Solar eclipse of August 21, 2017

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Solar eclipse of August 21, 2017
Type of eclipse
Nature Total
Gamma 0.4367
Magnitude 1.0306
Maximum eclipse
Duration 160 sec (2 m 40 s)
Coordinates 37°00′N 87°42′W / 37°N 87.7°W / 37; -87.7
Max. width of band 115 km (71 mi)
Times (UTC)
(P1) Partial begin 15:46:48
(U1) Total begin 16:48:32
Greatest eclipse 18:26:40
(U4) Total end 20:01:35
(P4) Partial end 21:04:19
Saros 145 (22 of 77)
Catalog # (SE5000) 9546

On Monday, August 21, 2017, a total solar eclipse will be visible in totality within a band across the entire contiguous United States; it will only be visible in other countries as a partial eclipse.[1][2]

A solar eclipse occurs when the Moon passes between Earth and the Sun, thereby totally or partly obscuring the image of the sun for a viewer on Earth. A total solar eclipse occurs when the moon's apparent diameter is larger than the sun's, blocking all direct sunlight, turning day into darkness. Totality occurs in a narrow path across Earth's surface, with the partial solar eclipse visible over a surrounding region thousands of kilometers wide.

The last time a total solar eclipse was visible across the entire contiguous United States was during the June 8, 1918 eclipse, and not since the February 1979 eclipse has a total eclipse been visible from anywhere in the mainland United States.[3] The path of totality will touch 14 states (although a partial eclipse will be visible in all fifty states), [3] and 16% of the area of the United States.[4] The event will begin on the Oregon coast as a partial eclipse at 9:06 a.m. PDT on August 21, and will end later that day as a partial eclipse along the South Carolina coast at about 4:06 p.m. EDT.[3]

There are expected to be logistical issues with the influx of visitors, especially for smaller communities.[5][6] There have also been issues with counterfeit eclipse glasses being sold.[7][8][9]

Future total solar eclipses will cross the United States in April 2024 (12 states) and August 2045 (10 states), and annular solar eclipses — meaning the apparent size of the Moon is smaller than that of the Sun — will occur in October 2023 (9 states) and June 2048 (9 states).


Animation of the shadow created by the August 2017 eclipse wherein the tiny black dot represents totality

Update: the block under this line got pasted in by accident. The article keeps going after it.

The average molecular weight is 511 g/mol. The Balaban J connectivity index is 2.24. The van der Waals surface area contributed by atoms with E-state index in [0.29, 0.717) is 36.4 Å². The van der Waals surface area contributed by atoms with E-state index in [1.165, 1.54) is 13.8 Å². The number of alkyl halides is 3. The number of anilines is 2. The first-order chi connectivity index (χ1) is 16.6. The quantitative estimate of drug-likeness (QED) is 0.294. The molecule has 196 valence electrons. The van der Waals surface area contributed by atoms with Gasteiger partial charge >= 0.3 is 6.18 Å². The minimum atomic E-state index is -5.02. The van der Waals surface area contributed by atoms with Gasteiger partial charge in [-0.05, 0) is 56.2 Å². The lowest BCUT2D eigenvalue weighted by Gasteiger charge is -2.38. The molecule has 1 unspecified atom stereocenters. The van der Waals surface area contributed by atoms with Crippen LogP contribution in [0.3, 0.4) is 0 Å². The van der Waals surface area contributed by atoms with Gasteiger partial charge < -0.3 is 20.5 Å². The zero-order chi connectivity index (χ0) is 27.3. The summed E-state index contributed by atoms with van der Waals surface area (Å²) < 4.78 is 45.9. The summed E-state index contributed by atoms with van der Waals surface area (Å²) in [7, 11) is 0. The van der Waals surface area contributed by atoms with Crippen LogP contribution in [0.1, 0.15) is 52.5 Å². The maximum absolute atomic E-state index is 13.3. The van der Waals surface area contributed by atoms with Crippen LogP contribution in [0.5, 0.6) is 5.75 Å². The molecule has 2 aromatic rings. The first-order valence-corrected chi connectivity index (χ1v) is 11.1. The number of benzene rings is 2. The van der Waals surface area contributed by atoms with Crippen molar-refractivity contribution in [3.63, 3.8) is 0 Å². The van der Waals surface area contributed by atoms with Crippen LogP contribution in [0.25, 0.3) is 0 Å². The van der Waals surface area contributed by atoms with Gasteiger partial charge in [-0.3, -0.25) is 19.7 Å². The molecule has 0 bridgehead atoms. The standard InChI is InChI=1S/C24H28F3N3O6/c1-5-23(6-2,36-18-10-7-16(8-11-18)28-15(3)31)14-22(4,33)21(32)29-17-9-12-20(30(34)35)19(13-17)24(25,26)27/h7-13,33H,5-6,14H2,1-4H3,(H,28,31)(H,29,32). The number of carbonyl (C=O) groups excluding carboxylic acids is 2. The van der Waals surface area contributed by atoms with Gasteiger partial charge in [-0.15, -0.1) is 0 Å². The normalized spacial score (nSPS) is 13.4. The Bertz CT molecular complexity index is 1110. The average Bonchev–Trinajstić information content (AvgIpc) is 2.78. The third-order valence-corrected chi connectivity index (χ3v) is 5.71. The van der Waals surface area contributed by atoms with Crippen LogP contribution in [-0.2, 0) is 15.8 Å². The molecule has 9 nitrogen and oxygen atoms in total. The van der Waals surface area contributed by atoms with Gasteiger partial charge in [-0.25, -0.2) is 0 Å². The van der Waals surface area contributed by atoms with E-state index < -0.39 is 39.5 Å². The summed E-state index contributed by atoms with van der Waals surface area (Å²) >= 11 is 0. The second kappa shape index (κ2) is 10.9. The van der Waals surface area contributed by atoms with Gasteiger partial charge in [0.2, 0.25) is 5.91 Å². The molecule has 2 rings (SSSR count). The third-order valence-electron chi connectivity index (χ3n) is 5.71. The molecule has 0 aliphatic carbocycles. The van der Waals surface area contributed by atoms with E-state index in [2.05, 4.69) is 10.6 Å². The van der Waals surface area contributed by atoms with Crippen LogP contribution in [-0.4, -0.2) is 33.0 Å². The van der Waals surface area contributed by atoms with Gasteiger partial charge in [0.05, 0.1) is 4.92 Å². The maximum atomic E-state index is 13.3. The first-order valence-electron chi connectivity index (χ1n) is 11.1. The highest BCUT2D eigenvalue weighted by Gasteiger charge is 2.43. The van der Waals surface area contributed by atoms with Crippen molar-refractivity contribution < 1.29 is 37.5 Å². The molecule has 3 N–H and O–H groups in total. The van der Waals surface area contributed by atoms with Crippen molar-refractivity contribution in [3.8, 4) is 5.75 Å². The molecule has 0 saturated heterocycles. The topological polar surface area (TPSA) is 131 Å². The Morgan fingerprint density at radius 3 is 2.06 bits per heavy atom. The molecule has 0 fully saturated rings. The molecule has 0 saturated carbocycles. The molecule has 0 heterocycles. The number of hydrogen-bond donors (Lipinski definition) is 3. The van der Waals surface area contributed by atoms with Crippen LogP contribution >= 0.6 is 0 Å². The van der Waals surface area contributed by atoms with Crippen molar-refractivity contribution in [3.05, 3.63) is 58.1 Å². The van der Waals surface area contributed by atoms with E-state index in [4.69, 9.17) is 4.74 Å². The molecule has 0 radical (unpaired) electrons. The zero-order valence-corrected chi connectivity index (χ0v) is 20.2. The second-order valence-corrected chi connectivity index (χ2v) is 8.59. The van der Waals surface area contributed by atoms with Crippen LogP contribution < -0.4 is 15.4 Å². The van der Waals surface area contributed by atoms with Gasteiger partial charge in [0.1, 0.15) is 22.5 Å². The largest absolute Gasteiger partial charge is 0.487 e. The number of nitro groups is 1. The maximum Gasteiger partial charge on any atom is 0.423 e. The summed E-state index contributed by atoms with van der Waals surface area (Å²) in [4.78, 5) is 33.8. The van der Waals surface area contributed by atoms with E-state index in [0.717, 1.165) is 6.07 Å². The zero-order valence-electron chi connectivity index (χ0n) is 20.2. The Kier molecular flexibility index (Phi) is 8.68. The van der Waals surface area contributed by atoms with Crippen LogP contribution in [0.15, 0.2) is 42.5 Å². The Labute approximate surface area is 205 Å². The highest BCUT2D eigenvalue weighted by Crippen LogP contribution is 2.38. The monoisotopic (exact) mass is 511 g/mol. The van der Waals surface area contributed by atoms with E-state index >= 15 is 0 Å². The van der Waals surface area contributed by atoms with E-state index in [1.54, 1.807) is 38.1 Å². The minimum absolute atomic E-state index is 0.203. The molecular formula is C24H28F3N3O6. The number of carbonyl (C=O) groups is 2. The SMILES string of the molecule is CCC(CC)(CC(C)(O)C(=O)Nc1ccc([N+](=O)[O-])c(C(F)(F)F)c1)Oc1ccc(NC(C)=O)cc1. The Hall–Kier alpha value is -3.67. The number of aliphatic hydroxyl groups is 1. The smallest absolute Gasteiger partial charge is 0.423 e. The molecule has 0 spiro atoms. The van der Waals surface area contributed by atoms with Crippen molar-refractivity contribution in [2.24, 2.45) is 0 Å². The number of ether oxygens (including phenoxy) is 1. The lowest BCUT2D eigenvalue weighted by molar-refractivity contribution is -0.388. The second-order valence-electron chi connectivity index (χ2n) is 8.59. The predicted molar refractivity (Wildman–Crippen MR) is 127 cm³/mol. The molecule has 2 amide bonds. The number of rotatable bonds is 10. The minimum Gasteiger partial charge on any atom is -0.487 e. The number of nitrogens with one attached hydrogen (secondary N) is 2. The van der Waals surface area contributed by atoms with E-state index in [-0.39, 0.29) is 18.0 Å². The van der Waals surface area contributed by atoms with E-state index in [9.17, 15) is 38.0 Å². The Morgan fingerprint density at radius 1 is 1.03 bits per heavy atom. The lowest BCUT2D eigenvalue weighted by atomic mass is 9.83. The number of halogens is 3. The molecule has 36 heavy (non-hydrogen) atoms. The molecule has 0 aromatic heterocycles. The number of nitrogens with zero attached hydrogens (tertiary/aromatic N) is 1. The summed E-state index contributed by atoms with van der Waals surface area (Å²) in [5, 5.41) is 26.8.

Animation of the shadow created by the August 21, 2017 total solar eclipse with sun and moon zenith position indicated by yellow and grey lines.

The total eclipse will have a magnitude of 1.0306 and will be visible within a narrow corridor 70 miles (110 km) wide crossing fourteen states of the contiguous United States: Oregon, Idaho, Wyoming, Montana, Iowa, Kansas, Nebraska, Missouri, Illinois, Kentucky, Tennessee, Georgia, North Carolina, and South Carolina.[10][11] It will be first seen from land in the US shortly after 10:15 a.m. PDT at Oregon's Pacific coast, and then it will progress eastward through Salem, Oregon, Casper, Wyoming, Lincoln, Nebraska, Kansas City, Missouri, St. Louis, Missouri, Hopkinsville, Kentucky, Nashville, Tennessee, Columbia, South Carolina, and finally Charleston, South Carolina. (A partial eclipse will be seen for a greater time period, beginning shortly after 9:00 a.m. PDT along the Pacific Coast of Oregon.)

The longest duration of totality will be 2 minutes 41.6 seconds at about 37°35′0″N 89°7′0″W / 37.58333°N 89.11667°W / 37.58333; -89.11667 in Giant City State Park, just south of Carbondale, Illinois, and the greatest extent (width) will be at 36°58′0″N 87°40′18″W / 36.96667°N 87.67167°W / 36.96667; -87.67167 near the village of Cerulean, Kentucky, located in between Hopkinsville and Princeton.[12] This will be the first total solar eclipse visible from the Southeastern United States since the solar eclipse of March 7, 1970, which was only visible from Florida.

A partial solar eclipse will be seen from the much broader path of the Moon's penumbra, including all of North America, northern South America, Western Europe, and some of Africa and north-east of Asia.

Related eclipses over the United States[edit]

Detailed map of the path in the United States

This eclipse will be the first total solar eclipse visible from the United States since the solar eclipse of July 11, 1991[13] (which was seen only from part of Hawaii),[14] and the first visible from the contiguous United States since 1979.[15]

The path of totality of the solar eclipse of February 26, 1979 passed only through the states of Washington, Oregon, Idaho, Montana, and North Dakota. Many visitors traveled to the Pacific Northwest to view the eclipse, since it was the last chance to view a total solar eclipse in the contiguous United States for almost four decades.[16][17]

Some American scientists and interested amateurs seeking to experience a total eclipse participated in a four-day Atlantic Ocean cruise to view the solar eclipse of July 10, 1972 as it passed near Nova Scotia. Organizers of the cruise advertised in astronomical journals and in planetarium announcements emphasizing the lack of future total eclipses observable in U.S. until this 2017 event.[18]